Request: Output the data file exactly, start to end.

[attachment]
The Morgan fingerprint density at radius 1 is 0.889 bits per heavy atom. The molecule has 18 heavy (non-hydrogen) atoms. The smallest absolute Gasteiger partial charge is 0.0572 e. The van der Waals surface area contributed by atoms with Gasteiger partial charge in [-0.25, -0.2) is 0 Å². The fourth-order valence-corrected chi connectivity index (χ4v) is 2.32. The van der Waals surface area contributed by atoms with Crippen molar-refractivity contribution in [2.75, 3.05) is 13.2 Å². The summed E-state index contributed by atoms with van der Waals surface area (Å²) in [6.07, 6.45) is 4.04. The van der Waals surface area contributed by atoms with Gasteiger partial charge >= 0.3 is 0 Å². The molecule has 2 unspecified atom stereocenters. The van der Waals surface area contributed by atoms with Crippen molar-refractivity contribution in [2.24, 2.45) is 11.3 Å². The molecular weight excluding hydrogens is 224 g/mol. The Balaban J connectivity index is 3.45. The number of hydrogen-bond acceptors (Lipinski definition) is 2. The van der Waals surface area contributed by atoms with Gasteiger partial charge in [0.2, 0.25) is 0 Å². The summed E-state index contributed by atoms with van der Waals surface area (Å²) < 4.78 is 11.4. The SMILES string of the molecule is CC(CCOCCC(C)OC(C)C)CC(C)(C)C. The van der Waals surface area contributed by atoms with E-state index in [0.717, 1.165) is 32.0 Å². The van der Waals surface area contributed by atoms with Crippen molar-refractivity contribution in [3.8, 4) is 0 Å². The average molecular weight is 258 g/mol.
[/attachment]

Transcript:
The Morgan fingerprint density at radius 1 is 0.889 bits per heavy atom. The molecule has 18 heavy (non-hydrogen) atoms. The smallest absolute Gasteiger partial charge is 0.0572 e. The van der Waals surface area contributed by atoms with Gasteiger partial charge in [-0.25, -0.2) is 0 Å². The fourth-order valence-corrected chi connectivity index (χ4v) is 2.32. The van der Waals surface area contributed by atoms with Crippen molar-refractivity contribution in [2.75, 3.05) is 13.2 Å². The summed E-state index contributed by atoms with van der Waals surface area (Å²) in [6.07, 6.45) is 4.04. The van der Waals surface area contributed by atoms with Gasteiger partial charge >= 0.3 is 0 Å². The molecule has 2 unspecified atom stereocenters. The van der Waals surface area contributed by atoms with Crippen molar-refractivity contribution in [2.24, 2.45) is 11.3 Å². The molecular weight excluding hydrogens is 224 g/mol. The Balaban J connectivity index is 3.45. The number of hydrogen-bond acceptors (Lipinski definition) is 2. The van der Waals surface area contributed by atoms with Gasteiger partial charge in [0.2, 0.25) is 0 Å². The summed E-state index contributed by atoms with van der Waals surface area (Å²) < 4.78 is 11.4. The SMILES string of the molecule is CC(CCOCCC(C)OC(C)C)CC(C)(C)C. The van der Waals surface area contributed by atoms with E-state index in [0.717, 1.165) is 32.0 Å². The van der Waals surface area contributed by atoms with Crippen molar-refractivity contribution in [3.8, 4) is 0 Å². The average molecular weight is 258 g/mol.